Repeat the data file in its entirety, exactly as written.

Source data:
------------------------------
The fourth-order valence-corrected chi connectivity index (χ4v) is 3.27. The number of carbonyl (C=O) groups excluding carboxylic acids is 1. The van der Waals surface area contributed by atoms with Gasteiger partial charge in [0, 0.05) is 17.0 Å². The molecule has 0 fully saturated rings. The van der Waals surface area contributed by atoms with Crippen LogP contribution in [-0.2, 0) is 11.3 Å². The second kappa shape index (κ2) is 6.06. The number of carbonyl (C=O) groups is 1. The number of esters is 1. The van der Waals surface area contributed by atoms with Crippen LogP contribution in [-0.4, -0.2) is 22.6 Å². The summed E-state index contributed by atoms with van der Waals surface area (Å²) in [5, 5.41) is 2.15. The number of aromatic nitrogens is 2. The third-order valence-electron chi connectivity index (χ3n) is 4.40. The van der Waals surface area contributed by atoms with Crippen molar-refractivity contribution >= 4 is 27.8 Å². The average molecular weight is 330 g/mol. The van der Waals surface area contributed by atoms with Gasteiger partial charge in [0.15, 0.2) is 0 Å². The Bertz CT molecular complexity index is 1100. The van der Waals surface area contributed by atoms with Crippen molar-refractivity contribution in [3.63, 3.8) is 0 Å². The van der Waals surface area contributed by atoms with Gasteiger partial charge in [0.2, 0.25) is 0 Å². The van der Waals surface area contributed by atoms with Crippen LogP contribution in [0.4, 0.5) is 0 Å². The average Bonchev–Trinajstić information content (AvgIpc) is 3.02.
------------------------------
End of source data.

The fourth-order valence-corrected chi connectivity index (χ4v) is 3.27. The number of carbonyl (C=O) groups excluding carboxylic acids is 1. The van der Waals surface area contributed by atoms with Gasteiger partial charge in [0, 0.05) is 17.0 Å². The molecule has 0 fully saturated rings. The van der Waals surface area contributed by atoms with Crippen LogP contribution in [-0.2, 0) is 11.3 Å². The second kappa shape index (κ2) is 6.06. The number of carbonyl (C=O) groups is 1. The number of esters is 1. The van der Waals surface area contributed by atoms with Crippen LogP contribution in [-0.4, -0.2) is 22.6 Å². The summed E-state index contributed by atoms with van der Waals surface area (Å²) in [5, 5.41) is 2.15. The number of aromatic nitrogens is 2. The third-order valence-electron chi connectivity index (χ3n) is 4.40. The van der Waals surface area contributed by atoms with Crippen molar-refractivity contribution >= 4 is 27.8 Å². The average molecular weight is 330 g/mol. The van der Waals surface area contributed by atoms with Gasteiger partial charge in [0.15, 0.2) is 0 Å². The Bertz CT molecular complexity index is 1100. The van der Waals surface area contributed by atoms with Crippen molar-refractivity contribution in [3.63, 3.8) is 0 Å². The van der Waals surface area contributed by atoms with Gasteiger partial charge in [0.2, 0.25) is 0 Å². The van der Waals surface area contributed by atoms with Crippen LogP contribution in [0.4, 0.5) is 0 Å². The average Bonchev–Trinajstić information content (AvgIpc) is 3.02.